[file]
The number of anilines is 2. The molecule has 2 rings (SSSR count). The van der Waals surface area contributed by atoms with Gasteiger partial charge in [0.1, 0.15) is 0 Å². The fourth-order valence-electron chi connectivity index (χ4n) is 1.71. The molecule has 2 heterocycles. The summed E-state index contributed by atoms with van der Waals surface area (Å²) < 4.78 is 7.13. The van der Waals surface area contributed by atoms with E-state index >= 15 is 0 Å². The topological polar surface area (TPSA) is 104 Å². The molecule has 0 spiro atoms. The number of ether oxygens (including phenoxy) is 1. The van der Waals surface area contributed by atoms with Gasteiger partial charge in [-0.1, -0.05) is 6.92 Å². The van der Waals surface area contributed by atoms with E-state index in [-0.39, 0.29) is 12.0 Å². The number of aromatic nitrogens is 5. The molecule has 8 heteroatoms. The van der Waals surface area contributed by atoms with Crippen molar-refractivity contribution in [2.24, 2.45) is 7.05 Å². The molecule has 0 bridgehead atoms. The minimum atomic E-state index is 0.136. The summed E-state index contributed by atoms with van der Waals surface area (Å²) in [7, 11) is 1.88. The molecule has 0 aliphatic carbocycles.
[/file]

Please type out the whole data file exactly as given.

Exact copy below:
The number of anilines is 2. The molecule has 2 rings (SSSR count). The van der Waals surface area contributed by atoms with Gasteiger partial charge in [0.1, 0.15) is 0 Å². The fourth-order valence-electron chi connectivity index (χ4n) is 1.71. The molecule has 2 heterocycles. The summed E-state index contributed by atoms with van der Waals surface area (Å²) < 4.78 is 7.13. The van der Waals surface area contributed by atoms with E-state index >= 15 is 0 Å². The topological polar surface area (TPSA) is 104 Å². The molecule has 0 spiro atoms. The number of ether oxygens (including phenoxy) is 1. The van der Waals surface area contributed by atoms with Gasteiger partial charge in [-0.1, -0.05) is 6.92 Å². The van der Waals surface area contributed by atoms with E-state index in [-0.39, 0.29) is 12.0 Å². The number of aromatic nitrogens is 5. The molecule has 8 heteroatoms. The van der Waals surface area contributed by atoms with Crippen molar-refractivity contribution in [2.24, 2.45) is 7.05 Å². The molecule has 0 bridgehead atoms. The minimum atomic E-state index is 0.136. The summed E-state index contributed by atoms with van der Waals surface area (Å²) in [7, 11) is 1.88. The molecule has 0 aliphatic carbocycles.